Greenland sharks have been a source of fascination due to their unusually long lifespan. Though they can live for an estimated 300 to 500 years, some can go as long as 150 years before reaching puberty. These are factors that make these unique vertebrates vulnerable as a species and primed for extinction.
According to researchers at the American Association for the Advancement Association, Greenland sharks can grow to be 16 feet long and spend most of their time swimming 2.5 miles beneath the surface.
Chris Harvey-Clark from Dalhousie University in Halifax, a marine biologist, has spent his summers since the ’90s at the St. Lawrence River in Ontario. It’s the ideal place in Canada to visit the sharks, learn more about them and Harvey-Clark is convinced that he’s spent more time with these sharks than perhaps any other researcher. Here’s what he learned.
Considering the glacial pace at which the Greenland shark grows, conventional methods of determining age don’t work. Instead, radiocarbon dating their eyes. Crystalline proteins on the lens of each eye are formed before the Greenland shark is born and experience no change throughout their life.
Though this method is the relied-upon method for determining the age of a Greenland shark, Harvey-Clark points out that there’s a 120-year margin of error in either direction. While it can be estimated to have lived as little as 272 or as long as 642 years, he says that there’s no denying a shark of this size is an “ancient creature.”
Longevity is arguably the most fascinating characteristic of the Greenland shark. While the World Health Organization estimates Harvey-Clark might live to see his 82nd birthday, it’s highly unlikely he’ll live to see 400.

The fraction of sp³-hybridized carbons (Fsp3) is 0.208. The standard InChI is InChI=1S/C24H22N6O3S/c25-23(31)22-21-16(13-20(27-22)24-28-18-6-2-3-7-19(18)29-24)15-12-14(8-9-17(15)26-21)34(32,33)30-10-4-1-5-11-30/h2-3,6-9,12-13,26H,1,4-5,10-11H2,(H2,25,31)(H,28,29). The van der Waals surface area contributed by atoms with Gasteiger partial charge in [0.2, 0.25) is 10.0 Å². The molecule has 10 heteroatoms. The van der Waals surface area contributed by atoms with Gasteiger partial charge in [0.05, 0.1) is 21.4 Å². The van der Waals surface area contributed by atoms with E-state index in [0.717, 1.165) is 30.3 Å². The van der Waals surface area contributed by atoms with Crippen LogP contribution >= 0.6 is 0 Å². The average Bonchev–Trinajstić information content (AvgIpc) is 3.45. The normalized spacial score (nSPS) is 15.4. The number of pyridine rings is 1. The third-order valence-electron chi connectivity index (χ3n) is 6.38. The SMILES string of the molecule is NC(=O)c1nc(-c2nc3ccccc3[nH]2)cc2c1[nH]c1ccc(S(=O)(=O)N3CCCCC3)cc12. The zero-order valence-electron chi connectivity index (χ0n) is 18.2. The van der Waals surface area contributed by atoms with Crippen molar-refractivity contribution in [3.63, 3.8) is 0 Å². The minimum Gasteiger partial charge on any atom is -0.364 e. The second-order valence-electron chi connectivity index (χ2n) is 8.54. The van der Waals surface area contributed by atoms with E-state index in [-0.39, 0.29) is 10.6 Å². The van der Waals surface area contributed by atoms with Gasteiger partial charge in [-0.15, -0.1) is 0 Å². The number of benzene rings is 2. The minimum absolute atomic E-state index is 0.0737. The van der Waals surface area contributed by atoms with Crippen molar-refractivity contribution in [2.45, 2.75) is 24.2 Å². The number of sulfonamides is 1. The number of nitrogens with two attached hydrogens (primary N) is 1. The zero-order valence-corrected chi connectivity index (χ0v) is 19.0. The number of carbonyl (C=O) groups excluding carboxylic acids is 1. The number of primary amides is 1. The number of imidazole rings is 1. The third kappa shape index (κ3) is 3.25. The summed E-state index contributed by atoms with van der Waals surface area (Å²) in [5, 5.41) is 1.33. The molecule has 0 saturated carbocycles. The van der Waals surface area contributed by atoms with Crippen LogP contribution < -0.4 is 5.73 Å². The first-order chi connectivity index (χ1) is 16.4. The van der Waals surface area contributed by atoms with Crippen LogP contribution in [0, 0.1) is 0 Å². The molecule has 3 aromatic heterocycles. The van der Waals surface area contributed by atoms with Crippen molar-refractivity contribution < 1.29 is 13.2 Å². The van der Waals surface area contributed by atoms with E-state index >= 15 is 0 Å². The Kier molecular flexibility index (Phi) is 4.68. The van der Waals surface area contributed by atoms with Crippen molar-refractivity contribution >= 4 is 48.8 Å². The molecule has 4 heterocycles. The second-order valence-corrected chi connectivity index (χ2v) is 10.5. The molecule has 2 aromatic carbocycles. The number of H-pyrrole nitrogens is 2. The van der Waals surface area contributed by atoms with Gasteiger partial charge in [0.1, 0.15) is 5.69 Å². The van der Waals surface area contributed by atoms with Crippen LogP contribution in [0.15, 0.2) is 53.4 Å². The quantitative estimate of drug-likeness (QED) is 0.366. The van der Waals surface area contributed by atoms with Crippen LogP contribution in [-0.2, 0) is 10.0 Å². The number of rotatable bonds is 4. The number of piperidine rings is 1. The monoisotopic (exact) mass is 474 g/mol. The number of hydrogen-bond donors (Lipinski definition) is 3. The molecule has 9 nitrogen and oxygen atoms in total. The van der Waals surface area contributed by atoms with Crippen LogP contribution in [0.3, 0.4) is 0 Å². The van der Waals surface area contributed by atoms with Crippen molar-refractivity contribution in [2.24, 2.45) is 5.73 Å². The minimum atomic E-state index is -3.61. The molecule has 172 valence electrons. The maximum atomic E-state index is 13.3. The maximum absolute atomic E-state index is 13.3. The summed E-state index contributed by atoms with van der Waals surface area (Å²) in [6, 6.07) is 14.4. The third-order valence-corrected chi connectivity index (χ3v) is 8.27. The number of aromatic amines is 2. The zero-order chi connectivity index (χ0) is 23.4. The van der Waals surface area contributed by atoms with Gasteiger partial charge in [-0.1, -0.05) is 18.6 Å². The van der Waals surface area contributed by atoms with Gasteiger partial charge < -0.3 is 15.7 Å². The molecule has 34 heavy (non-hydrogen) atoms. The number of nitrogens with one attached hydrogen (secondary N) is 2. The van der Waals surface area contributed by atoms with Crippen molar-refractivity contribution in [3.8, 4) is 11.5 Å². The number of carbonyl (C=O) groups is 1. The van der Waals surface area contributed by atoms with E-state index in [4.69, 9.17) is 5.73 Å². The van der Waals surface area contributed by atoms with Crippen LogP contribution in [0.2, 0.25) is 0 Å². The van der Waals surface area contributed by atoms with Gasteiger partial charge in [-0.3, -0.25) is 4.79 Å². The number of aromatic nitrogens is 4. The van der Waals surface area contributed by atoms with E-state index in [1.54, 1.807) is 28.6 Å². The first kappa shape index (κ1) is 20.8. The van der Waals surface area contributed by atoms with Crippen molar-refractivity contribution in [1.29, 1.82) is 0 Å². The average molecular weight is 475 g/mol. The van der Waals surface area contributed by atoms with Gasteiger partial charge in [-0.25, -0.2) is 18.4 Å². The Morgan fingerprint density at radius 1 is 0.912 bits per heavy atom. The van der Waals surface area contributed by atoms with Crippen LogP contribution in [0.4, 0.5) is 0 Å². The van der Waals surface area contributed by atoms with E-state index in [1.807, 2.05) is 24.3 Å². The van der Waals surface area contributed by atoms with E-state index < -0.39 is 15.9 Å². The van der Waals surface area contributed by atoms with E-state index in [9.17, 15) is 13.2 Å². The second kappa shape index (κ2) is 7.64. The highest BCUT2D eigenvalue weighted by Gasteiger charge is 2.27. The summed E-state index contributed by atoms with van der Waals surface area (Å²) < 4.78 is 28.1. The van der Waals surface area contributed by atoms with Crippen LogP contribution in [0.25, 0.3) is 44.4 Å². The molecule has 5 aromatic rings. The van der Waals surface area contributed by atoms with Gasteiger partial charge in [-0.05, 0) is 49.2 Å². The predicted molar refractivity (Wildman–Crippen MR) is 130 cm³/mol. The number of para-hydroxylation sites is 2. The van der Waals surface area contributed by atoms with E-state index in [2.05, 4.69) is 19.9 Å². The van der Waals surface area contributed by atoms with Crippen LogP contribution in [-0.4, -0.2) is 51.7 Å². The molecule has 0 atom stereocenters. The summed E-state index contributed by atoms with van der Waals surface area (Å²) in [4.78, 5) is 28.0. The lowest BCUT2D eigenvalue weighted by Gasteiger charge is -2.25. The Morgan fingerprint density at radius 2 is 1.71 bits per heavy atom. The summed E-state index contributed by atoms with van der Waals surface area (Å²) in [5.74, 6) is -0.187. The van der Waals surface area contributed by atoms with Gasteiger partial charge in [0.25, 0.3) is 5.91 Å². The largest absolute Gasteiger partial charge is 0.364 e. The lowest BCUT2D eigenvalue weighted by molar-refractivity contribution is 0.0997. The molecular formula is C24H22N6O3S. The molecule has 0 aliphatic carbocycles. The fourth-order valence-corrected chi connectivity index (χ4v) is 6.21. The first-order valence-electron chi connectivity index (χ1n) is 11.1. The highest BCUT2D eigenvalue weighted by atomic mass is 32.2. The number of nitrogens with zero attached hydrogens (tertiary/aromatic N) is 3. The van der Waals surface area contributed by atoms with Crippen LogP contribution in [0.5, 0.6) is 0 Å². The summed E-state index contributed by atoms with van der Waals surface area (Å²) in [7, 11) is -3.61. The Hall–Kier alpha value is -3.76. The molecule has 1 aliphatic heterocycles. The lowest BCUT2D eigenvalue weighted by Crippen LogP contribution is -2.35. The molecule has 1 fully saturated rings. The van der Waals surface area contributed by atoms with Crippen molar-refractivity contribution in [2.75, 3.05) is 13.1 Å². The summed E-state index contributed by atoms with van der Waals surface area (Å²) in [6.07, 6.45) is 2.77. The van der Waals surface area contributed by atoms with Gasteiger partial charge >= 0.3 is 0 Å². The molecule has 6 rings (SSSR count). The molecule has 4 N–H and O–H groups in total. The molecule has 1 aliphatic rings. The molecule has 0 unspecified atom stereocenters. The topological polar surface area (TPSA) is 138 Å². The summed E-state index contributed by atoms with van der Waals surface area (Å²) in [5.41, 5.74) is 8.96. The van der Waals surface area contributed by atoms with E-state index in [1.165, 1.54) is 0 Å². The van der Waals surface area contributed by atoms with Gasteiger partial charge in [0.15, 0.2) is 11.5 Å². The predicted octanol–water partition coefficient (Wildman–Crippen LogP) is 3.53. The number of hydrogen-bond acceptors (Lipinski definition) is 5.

The difference in biology that allows this shark to live perhaps twice as long as the Galapagos tortoises, who average 250 years, is a point of fascination for Harvey-Clark and it drives his research.
\The downside to their exceptionally long lifespan and belated puberty means that their rate of reproduction is so low they’ve placed themselves at risk of extinction. It’s also impacted how their population is tracked by researchers.
Some guesses about their population size come from Inuit communities. While fishing for halibut, occasionally a Greenland shark will show up as their bycatch. They pull up approximately 2,000 Greenland sharks a year.
Living in such low waters, deeper than most instruments can penetrate most of the time, and their slow reproductive cycle, it’s become impossible to determine just how many of these slow-growing sharks exist. It’s also made it difficult for researchers like Harvey-Clark to know just how big the Greenland shark can get.
To date, the largest Greenland shark recorded measured 6.8 meters or over 22 feet in length. And Harvey-Clark speculates that there are specimens that are even larger.
While visiting a fjord in eastern Greenland, he came across several of the sharks, each quite large in size. What he discovered is that many had clearly been “severely cannibalized” by other, larger sharks.
While on the expedition, Harvey Clark said that it’s common to find dismembered shark heads and several specimens missing large chunks of their body. Only one or two intact specimens are recovered.
Despite the disappointment from what’s recovered from the depths where the Greenland shark resides, Harvey-Clark is fascinated by what he gets to examine. From the specimens recovered, he’s astounded by the size of the bite marks. He said that some specimens would measure four meters, or 13 feet, and have bite marks that were significantly larger. This leaves him to conclude that living at the bottom of the fjord is some “monster sharks.”